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Association of Cardiovascular Disease Risk Factor Burden With Progression of Coronary Atherosclerosis Assessed by Serial Coronary Computed Tomographic Angiography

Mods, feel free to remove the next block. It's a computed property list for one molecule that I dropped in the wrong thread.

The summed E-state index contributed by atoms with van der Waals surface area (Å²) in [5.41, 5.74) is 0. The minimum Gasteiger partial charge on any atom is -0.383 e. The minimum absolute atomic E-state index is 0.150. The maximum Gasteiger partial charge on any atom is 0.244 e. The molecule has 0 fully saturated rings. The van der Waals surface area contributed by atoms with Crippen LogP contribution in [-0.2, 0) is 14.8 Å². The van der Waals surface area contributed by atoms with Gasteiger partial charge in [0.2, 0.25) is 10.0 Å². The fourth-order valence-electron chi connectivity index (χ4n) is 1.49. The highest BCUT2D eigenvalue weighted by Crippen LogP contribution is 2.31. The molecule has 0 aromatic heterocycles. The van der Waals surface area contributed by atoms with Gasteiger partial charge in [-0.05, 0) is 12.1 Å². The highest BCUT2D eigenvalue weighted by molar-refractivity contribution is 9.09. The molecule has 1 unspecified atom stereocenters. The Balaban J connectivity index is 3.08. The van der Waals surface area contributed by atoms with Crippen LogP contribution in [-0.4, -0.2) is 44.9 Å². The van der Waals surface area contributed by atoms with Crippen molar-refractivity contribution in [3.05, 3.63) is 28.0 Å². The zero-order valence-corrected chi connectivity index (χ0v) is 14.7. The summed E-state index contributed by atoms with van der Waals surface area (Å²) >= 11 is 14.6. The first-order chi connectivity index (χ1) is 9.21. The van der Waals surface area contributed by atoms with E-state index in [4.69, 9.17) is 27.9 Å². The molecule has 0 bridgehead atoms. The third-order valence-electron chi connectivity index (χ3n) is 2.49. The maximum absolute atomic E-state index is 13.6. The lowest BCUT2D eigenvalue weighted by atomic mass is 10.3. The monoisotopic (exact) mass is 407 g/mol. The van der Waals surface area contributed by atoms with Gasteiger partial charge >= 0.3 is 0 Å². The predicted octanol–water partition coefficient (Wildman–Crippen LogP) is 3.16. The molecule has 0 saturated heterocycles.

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dc.description.abstractImportance: Several studies have reported that the progression of coronary atherosclerosis, as measured by serial coronary computed tomographic (CT) angiography, is associated with the risk of future cardiovascular events. However, the cumulative consequences of multiple risk factors for plaque progression and the development of adverse plaque characteristics have not been well characterized. Objectives: To examine the association of cardiovascular risk factor burden, as assessed by atherosclerotic cardiovascular disease (ASCVD) risk score, with the progression of coronary atherosclerosis and the development of adverse plaque characteristics. Design, setting, and participants: This cohort study is a subgroup analysis of participant data from the prospective observational Progression of Atherosclerotic Plaque Determined by Computed Tomographic Angiography Imaging (PARADIGM) study, which evaluated the association between serial coronary CT angiography findings and clinical presentation. The PARADIGM international multicenter registry, which includes 13 centers in 7 countries (Brazil, Canada, Germany, Italy, Portugal, South Korea, and the US), was used to identify 1005 adult patients without known coronary artery disease who underwent serial coronary CT angiography scans (median interscan interval, 3.3 years; interquartile range [IQR], 2.6-4.8 years) between December 24, 2003, and December 16, 2015. Based on the 10-year ASCVD risk score, the cardiovascular risk factor burden was classified as low (<7.5%), intermediate (7.5%-20.0%), or high (>20.0%). Data were analyzed from February 8, 2019, to April 17, 2020. Exposures: Association of baseline ASCVD risk burden with plaque progression. Main outcomes and measures: Noncalcified plaque, calcified plaque, and total plaque volumes (mm3) were measured. Noncalcified plaque was subclassified using predefined Hounsfield unit thresholds for fibrous, fibrofatty, and low-attenuation plaque. The percent atheroma volume (PAV) was defined as plaque volume divided by vessel volume. Adverse plaque characteristics were defined as the presence of positive remodeling, low-attenuation plaque, or spotty calcification. Results: In total, 1005 patients (mean [SD] age, 60 [8] years; 575 men [57.2%]) were included in the analysis. Of those, 463 patients (46.1%) had a low 10-year ASCVD risk score (low-risk group), 373 patients (37.1%) had an intermediate ASCVD risk score (intermediate-risk group), and 169 patients (16.8%) had a high ASCVD risk score (high-risk group). The annualized progression rate of PAV for total plaque, calcified plaque, and noncalcified plaque was associated with increasing ASCVD risk (r = 0.26 for total plaque, r = 0.23 for calcified plaque, and r = 0.11 for noncalcified plaque; P < .001). The annualized PAV progression of total plaque, calcified plaque, and noncalcified plaque was significantly greater in the high-risk group compared with the low-risk and intermediate-risk groups (for total plaque, 0.99% vs 0.45% and 0.58%, respectively; P < .001; for calcified plaque, 0.61% vs 0.23% and 0.36%; P < .001; and for noncalcified plaque, 0.38%vs 0.22% and 0.23%; P = .01). When further subclassified by noncalcified plaque type, the annualized PAV progression of fibrofatty and low-attenuation plaque was greater in the high-risk group (0.09% and 0.02%, respectively) compared with the low- to intermediate-risk group (n = 836; 0.02% [P = .02] and 0.001% [P = .008], respectively). The interval development of adverse plaque characteristics was greater in the high-risk group compared with the low-risk and intermediate-risk groups (for new positive remodeling, 73 patients [43.2%] vs 151 patients [32.6%] and 133 patients [35.7%], respectively; P = .02; for new low-attenuation plaque, 26 patients [15.4%] vs 44 patients [9.5%] and 35 patients [9.4%]; P = .02; and for new spotty calcification, 37 patients [21.9%] vs 52 patients [11.2%] and 54 patients [14.5%]; P = .002). The progression of noncalcified plaque subclasses and the interval development of adverse plaque characteristics did not significantly differ between the low-risk and intermediate-risk groups. Conclusions and relevance: Progression of coronary atherosclerosis occurred across all ASCVD risk groups and was associated with an increase in 10-year ASCVD risk. The progression of fibrofatty and low-attenuation plaques and the development of adverse plaque characteristics was greater in patients with a high risk of ASCVD.-